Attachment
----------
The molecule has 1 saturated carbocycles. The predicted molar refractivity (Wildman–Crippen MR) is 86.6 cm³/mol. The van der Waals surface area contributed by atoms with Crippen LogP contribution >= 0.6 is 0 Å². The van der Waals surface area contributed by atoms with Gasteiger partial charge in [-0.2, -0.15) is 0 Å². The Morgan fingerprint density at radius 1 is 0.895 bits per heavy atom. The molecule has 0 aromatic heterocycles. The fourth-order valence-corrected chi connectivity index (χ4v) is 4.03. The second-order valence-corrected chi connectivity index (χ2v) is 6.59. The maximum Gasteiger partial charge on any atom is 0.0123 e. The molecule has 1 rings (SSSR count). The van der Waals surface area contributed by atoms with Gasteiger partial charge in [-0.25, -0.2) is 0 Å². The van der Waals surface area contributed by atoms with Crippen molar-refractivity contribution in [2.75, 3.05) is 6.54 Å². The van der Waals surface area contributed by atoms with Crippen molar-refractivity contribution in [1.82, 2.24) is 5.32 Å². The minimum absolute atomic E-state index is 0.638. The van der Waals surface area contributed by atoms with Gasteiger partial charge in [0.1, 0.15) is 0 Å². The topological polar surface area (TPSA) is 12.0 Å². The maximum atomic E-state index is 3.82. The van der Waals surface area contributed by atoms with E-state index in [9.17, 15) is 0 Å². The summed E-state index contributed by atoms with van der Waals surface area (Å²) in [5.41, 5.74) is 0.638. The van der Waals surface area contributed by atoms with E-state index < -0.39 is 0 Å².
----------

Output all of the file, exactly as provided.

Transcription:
The molecule has 1 saturated carbocycles. The predicted molar refractivity (Wildman–Crippen MR) is 86.6 cm³/mol. The van der Waals surface area contributed by atoms with Crippen LogP contribution >= 0.6 is 0 Å². The van der Waals surface area contributed by atoms with Gasteiger partial charge in [-0.2, -0.15) is 0 Å². The Morgan fingerprint density at radius 1 is 0.895 bits per heavy atom. The molecule has 0 aromatic heterocycles. The fourth-order valence-corrected chi connectivity index (χ4v) is 4.03. The second-order valence-corrected chi connectivity index (χ2v) is 6.59. The maximum Gasteiger partial charge on any atom is 0.0123 e. The molecule has 1 rings (SSSR count). The van der Waals surface area contributed by atoms with Gasteiger partial charge in [-0.25, -0.2) is 0 Å². The van der Waals surface area contributed by atoms with Crippen molar-refractivity contribution in [2.75, 3.05) is 6.54 Å². The van der Waals surface area contributed by atoms with Crippen molar-refractivity contribution in [1.82, 2.24) is 5.32 Å². The minimum absolute atomic E-state index is 0.638. The van der Waals surface area contributed by atoms with Gasteiger partial charge in [0.1, 0.15) is 0 Å². The topological polar surface area (TPSA) is 12.0 Å². The maximum atomic E-state index is 3.82. The van der Waals surface area contributed by atoms with E-state index in [9.17, 15) is 0 Å². The summed E-state index contributed by atoms with van der Waals surface area (Å²) in [5.41, 5.74) is 0.638. The van der Waals surface area contributed by atoms with E-state index < -0.39 is 0 Å².